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We're asked to determine where $f(x)=\frac{x+|x|}{2}$ is continuous and prove. Clearly, it is continuous on $\mathbb{R}$.

The answer that I was able to find involved splitting it into three separate intervals $(x<0, x = 0, x>0)$. Intuitively, that is how I decided it was continuous on $\mathbb{R}$, but it seems to me a simpler $\epsilon-\delta$ proof is as follows:

  1. A function $f$ is continuous if $|x-a| < \delta$ then $|f(x)-f(a)| < \epsilon$.

  2. Alternatively express the above as $|f(x)-f(a)| < \epsilon$ if $|x-a| < \delta$

  3. Suppose $|x-a| < \delta$. Then: $$|f(x)- f(a)| = \left|\frac{x+|x|}{2} - \frac{a+|a|}{2}\right| < \epsilon$$ rearrange, and use triangle inequality: $$|x+|x|-(a-|a|)| = \left|x-a-(|x|-|a|)\right|\leqslant |x-a| + ||x|-|a|| <2\epsilon$$

Using the above definition of $\delta$ and the second triangle inequality $$|x-a| + ||x|-|a|| < |\delta| + \left||x|-|a|\right| \leqslant |\delta| + |x-a| \leqslant |\delta| +|\delta| =2\delta <2\epsilon$$

Therefore, if $|x-a|<\delta, |f(x)-f(a)| < \epsilon$, and $\epsilon>\delta$, so we can pick $x$ "close enough" (i.e., within $\delta$ of the a) so the function is continuous

I want to know if that is just totally wrong, so that I don't go about trying to prove things in a similar manner to find out I'm missing the point.

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    $\begingroup$ I won't tell you it's wrong, but I will tell you it's overly complicated. Notice that for nonpositive x, f(x) = 0. For positive x, f(x) = x. Both are polynomial functions and polynomial functions are known to be continuous (and can be easily proved so, in this case) $\endgroup$ Dec 7 '17 at 6:33
  • $\begingroup$ You could start by proving $|f(x)-f(y)|\le|x-y|$. $\endgroup$ Dec 7 '17 at 6:34
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Yes, $f$ is continuous because $$|f(x)- f(a)| = \left|\frac{x+|x|}{2} - \frac{a+|a|}{2}\right| \leq \frac{|x-a|}{2} + \frac{||x|-|a||}{2}\leq |x-a|.$$ So, given $\epsilon>0$, take $0<\delta\leq \epsilon$ and for $|x-a|<\delta$, you have that $|f(x)-f(a)|<\epsilon$.

The same conclusion can be found by noting that $$\frac{x+|x|}{2}=\begin{cases} x&\text{if $x\geq 0$,}\\ 0&\text{if $x\leq 0$.} \end{cases}$$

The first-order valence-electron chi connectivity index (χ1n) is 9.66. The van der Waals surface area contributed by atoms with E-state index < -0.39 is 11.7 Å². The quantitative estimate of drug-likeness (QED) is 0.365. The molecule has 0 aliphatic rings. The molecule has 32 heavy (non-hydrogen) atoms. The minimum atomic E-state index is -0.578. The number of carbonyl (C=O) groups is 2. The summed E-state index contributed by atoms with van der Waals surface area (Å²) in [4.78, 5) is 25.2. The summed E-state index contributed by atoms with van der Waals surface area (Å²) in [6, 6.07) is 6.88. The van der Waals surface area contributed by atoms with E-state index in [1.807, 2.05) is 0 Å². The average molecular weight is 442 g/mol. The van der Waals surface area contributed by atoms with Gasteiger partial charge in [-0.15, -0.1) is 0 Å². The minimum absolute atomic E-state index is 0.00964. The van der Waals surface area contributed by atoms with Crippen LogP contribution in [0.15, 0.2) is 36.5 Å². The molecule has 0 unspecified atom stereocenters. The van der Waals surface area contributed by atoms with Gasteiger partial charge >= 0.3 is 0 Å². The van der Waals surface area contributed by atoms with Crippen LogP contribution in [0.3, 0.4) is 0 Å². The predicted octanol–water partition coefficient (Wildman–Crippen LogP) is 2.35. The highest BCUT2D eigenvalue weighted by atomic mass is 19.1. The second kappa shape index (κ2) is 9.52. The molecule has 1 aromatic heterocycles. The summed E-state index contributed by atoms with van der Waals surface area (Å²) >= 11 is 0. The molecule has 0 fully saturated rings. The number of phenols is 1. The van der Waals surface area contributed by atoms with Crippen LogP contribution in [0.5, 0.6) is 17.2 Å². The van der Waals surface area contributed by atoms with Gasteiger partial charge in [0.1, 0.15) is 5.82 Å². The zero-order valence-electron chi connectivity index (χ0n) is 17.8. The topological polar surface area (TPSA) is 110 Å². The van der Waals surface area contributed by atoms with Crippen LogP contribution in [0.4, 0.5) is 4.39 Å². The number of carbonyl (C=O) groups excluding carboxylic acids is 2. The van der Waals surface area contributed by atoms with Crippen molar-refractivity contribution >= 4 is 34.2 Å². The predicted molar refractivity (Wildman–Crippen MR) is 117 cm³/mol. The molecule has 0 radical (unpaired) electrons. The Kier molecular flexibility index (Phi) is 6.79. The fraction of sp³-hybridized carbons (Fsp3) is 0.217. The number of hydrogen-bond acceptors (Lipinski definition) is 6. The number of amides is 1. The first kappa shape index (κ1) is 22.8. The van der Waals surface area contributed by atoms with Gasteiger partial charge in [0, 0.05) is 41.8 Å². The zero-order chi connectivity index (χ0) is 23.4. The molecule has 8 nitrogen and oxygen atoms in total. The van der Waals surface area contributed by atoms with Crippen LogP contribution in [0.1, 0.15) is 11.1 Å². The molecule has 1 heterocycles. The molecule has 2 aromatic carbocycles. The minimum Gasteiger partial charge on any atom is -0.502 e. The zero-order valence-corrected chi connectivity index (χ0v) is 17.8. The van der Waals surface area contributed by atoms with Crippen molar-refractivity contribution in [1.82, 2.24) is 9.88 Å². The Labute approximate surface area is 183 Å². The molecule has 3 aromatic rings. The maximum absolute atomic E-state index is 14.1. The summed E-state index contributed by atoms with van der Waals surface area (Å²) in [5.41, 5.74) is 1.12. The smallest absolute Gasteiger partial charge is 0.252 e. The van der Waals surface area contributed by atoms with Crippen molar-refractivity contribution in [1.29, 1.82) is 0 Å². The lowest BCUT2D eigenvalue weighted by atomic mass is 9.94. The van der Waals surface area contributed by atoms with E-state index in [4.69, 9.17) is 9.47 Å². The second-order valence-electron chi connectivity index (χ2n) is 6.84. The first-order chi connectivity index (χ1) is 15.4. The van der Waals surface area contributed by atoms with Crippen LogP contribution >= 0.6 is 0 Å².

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Why not with sequences ? Let $a \in \mathbb R$ and let $(a_n)$ be a sequence with $a_n \to a$. Then $|a_n| \to |a|$, hence

$f(a_n)=\frac{a_n+|a_n|}{2} \to \frac{a+|a|}{2}=f(a)$.

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  • $\begingroup$ If you don't know that absolute value is sequentially continuous, or that sequential continuity implies regular continuity, then this approach is a lot of work. And if you know absolute value is continuous, I don't see what introducing sequences buys you; unless you have that sequential continuity is equivalent (under choice) without sums and quotients of continuous functions, but that's a rare order of facts for a Real Analysis class/book. $\endgroup$
    – Mark S.
    Dec 7 '17 at 10:59
  • $\begingroup$ It is very(!) easy to see that in $ \mathbb R$ (equipped with the metric $d(x,y)=|x-y|$) sequential continuity and regular continuity are equivalent. This is a "folclore" - result in any Real Analysis book. $\endgroup$
    – Fred
    Dec 7 '17 at 11:03
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    $\begingroup$ Proving that equivalence properly requires countable choice for the subsets of the reals. So it's not as easy as proving this by any other means. For reference, I've taught real analysis, I'm just saying pedagogically I'd be shocked if your solution were the intended one for any textbook. $\endgroup$
    – Mark S.
    Dec 7 '17 at 11:08
  • $\begingroup$ @MarkS. is right that countable choice is necessary for the proof that normal continuity and sequential continuity at the same point are equivalent. See this. $\endgroup$
    – user21820
    Dec 7 '17 at 15:24
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You are working to hard. If Your function is just $f(x) =x$ if $x$ is non-negative, and $f(x)= 0$ if $x$ is non-positive. both formulas give $f(0) =0$ Surely you can show that $f$ is continuous on the non-positives and non-negatives hence on $\mathbb R$.

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  • $\begingroup$ This answer gives the impression that proving that $f$ is continuous at $0$ is immediate from "$0$ and $x$ are continuous functions", but certainly it wouldn't be so if there were a jump discontinuity. $\endgroup$
    – Mark S.
    Dec 7 '17 at 10:54
  • $\begingroup$ I take your point but continuity at x=0 from the left and the right with common value f(0) =0 does immediately imply continuity at x=0 of the whole function f. $\endgroup$
    – StuartMN
    Dec 7 '17 at 20:50
  • $\begingroup$ certainly. I was basically objecting to your use of "hence" without further comment, rather than the approach. $\endgroup$
    – Mark S.
    Dec 8 '17 at 0:30
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Technically, the by far easiest way (the way I used in my head when reading your question) is to use the fact that (finite) sums and compositions of continuous functions remains continuous. Now the identity function is clearly continuous, and the absolute function is too, and dividing by two is too, so done! Thus the only 'non-trivial' part is proving that the absolute function is continuous.

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